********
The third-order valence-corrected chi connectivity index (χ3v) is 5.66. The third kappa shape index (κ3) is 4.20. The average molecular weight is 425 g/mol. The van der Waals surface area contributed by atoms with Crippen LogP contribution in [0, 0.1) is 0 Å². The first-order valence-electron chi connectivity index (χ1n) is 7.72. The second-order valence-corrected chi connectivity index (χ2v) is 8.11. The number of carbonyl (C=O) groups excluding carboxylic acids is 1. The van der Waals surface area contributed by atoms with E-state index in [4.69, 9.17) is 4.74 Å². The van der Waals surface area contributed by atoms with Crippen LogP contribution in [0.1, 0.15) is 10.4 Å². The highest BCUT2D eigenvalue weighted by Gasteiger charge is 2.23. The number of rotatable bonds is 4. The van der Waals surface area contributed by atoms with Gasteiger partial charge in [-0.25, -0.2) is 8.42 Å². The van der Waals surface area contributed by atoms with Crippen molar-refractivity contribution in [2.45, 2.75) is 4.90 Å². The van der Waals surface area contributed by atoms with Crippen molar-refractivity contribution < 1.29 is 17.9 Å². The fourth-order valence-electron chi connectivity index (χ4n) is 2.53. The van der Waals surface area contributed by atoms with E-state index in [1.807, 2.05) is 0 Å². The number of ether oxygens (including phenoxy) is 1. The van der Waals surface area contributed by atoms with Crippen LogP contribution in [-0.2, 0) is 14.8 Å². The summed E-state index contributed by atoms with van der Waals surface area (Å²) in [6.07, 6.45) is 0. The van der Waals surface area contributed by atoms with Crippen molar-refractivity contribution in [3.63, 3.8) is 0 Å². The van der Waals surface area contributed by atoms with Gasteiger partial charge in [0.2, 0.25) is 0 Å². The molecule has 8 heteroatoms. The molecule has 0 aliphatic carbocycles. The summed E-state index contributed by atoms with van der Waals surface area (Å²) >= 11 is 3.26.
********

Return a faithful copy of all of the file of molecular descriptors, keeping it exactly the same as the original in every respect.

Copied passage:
The third-order valence-corrected chi connectivity index (χ3v) is 5.66. The third kappa shape index (κ3) is 4.20. The average molecular weight is 425 g/mol. The van der Waals surface area contributed by atoms with Crippen LogP contribution in [0, 0.1) is 0 Å². The first-order valence-electron chi connectivity index (χ1n) is 7.72. The second-order valence-corrected chi connectivity index (χ2v) is 8.11. The number of carbonyl (C=O) groups excluding carboxylic acids is 1. The van der Waals surface area contributed by atoms with E-state index in [4.69, 9.17) is 4.74 Å². The van der Waals surface area contributed by atoms with Crippen LogP contribution in [0.1, 0.15) is 10.4 Å². The highest BCUT2D eigenvalue weighted by Gasteiger charge is 2.23. The number of rotatable bonds is 4. The van der Waals surface area contributed by atoms with Gasteiger partial charge in [-0.25, -0.2) is 8.42 Å². The van der Waals surface area contributed by atoms with Crippen molar-refractivity contribution in [2.45, 2.75) is 4.90 Å². The van der Waals surface area contributed by atoms with Crippen molar-refractivity contribution < 1.29 is 17.9 Å². The fourth-order valence-electron chi connectivity index (χ4n) is 2.53. The van der Waals surface area contributed by atoms with E-state index in [1.807, 2.05) is 0 Å². The number of ether oxygens (including phenoxy) is 1. The van der Waals surface area contributed by atoms with Crippen LogP contribution in [-0.2, 0) is 14.8 Å². The summed E-state index contributed by atoms with van der Waals surface area (Å²) in [6.07, 6.45) is 0. The van der Waals surface area contributed by atoms with Crippen molar-refractivity contribution in [3.63, 3.8) is 0 Å². The van der Waals surface area contributed by atoms with Gasteiger partial charge in [0.2, 0.25) is 0 Å². The molecule has 8 heteroatoms. The molecule has 0 aliphatic carbocycles. The summed E-state index contributed by atoms with van der Waals surface area (Å²) >= 11 is 3.26.